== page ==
Saskatchewan Roughriders’ linebacker Larry Dean knows all about the business of football from experiences on both sides of the border.
Dean earned nearly $2.5 million playing in the NFL, but came to Canada after being cut by three teams. Playing careers are short and Dean realizes the importance of maximizing earning potential.
“It is a business, we have to handle the business and we stand on that, and just made the best decision,” Dean said in a videoconference.
The 32-year-old Dean signed a one-year contract with the Riders for the 2021 season worth $120,000 in hard money. It includes an $81,000 base salary, a $20,000 signing bonus, $12,000 in housing payments, a $5,000 active roster first time bonus, and $2,000 travel allowance.
He secured a raise from his 2020 agreement with the Hamilton Tiger-Cats, which would have paid $110,000.
“It was the best business decision for myself and my family. The opportunity presented itself, there’s been a lot of things going on with the whole COVID-19 situation, openings, spots for players, it’s all been shuffled around,” Dean said.
“Saskatchewan was a place that I had on the radar. All the pieces matched and we were able to come to a deal and get it done. From a team standpoint, just the reception, speaking with the coach, Jeremy [O’Day] the GM, I felt good about it.”
The Riders liked what they saw on film from Dean in 2019 when he started 17 games at middle linebacker for the Edmonton Football Team, registering 86 defensive tackles, eight tackles for loss, three special teams tackles, one quarterback sack and four pass knockdowns. For his efforts, Dean was named a West Division all-star and Edmonton’s Most Outstanding Defensive Player.
“My mantra is ‘Champ Juice’ — one of my nicknames is ‘Champ’ and a lot of the players that I’ve played with ask if I’m going to bring that juice, which is energy. It stuck together,” Dean said.
“That ‘Champ Juice’ because I’m energetic, I’m flying around, sideline-to-sideline. I like playing the linebacker position because you get the best of both worlds, you get to mix it up with the big down in the trenches, and you get to drop back with the DBs and hang out sometimes.”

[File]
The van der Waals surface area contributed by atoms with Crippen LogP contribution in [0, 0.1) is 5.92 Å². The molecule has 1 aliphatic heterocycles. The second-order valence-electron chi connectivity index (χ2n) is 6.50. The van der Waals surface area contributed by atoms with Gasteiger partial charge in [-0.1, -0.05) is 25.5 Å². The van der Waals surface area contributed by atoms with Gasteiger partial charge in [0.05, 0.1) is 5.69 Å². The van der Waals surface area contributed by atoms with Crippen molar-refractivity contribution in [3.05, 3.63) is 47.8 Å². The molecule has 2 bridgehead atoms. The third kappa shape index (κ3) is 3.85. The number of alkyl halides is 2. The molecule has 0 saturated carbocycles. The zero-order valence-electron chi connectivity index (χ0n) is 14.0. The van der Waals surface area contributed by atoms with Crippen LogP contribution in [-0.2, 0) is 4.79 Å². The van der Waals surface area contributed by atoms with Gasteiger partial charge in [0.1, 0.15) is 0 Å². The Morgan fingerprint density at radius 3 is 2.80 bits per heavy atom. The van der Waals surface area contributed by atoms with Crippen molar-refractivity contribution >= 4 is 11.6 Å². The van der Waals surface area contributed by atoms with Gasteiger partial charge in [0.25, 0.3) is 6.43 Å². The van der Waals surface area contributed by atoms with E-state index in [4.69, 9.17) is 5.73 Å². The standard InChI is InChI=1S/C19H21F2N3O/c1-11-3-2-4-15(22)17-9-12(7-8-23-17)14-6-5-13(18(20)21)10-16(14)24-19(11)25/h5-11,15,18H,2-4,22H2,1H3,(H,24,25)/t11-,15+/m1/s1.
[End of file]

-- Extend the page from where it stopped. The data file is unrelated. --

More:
Even though Dean felt it wasn’t a coincidence the Green and White signed him and three-down legend Solomon Elimimian retired, the six-foot, 225-pound defender wants to focus on his own playing style instead of thinking about replacing a future Canadian Football Hall of Famer. Elimimian played one season at middle linebacker for Saskatchewan prior to announcing his retirement.
“I do know Solomon — he’s a great guy and a heckuva player. We’ve crossed paths throughout our careers, dating back to when he came to the NFL in Minnesota. We played together through the pre-season. Unfortunately, he was released, but fortunately for him he came back and he’s a living legend around the CFL world,” Dean said.
“I’m brought in to do my job. All I can do is be the player that I know how to be, which is Larry Dean. I’m really a self-driven, motivated guy. They brought me in for what I do, not what Solomon has done. It’s all about what Larry does at the MAC position.”
West Division rival Edmonton had interest in Dean along with Montreal and Ottawa, however the small-town feel in Riderville was familiar and drew him in. The Tifton, Georgia native — population less than 20,000 — compared the Saskatchewan capital to his hometown.
“I know it’s a great football atmosphere. I’m from a small city myself where on a Friday night we shut the town down for a football game, so I’m excited about that,” Dean said.
“It’s going to be electric, not only for me but the whole team. Everyone is going to be biting at the bit to get back out there and play the game we love to play. The fans are going to be super ecstatic.”
The three-time divisional all-star and 2018 East Division Most Outstanding Defensive Player has been studying the history of the Roughriders franchise since putting pen to paper. Dean knows it’s a “storied organization with a lot of rich history” and respects the 13th man.
“You definitely want an opportunity to win at the end of the year, that’s the common goal, you want to be hoisting up that Grey Cup,” Dean said.
“We have more than enough to be in that position, but we have to go out and put the work in, we can’t just pay lip service.”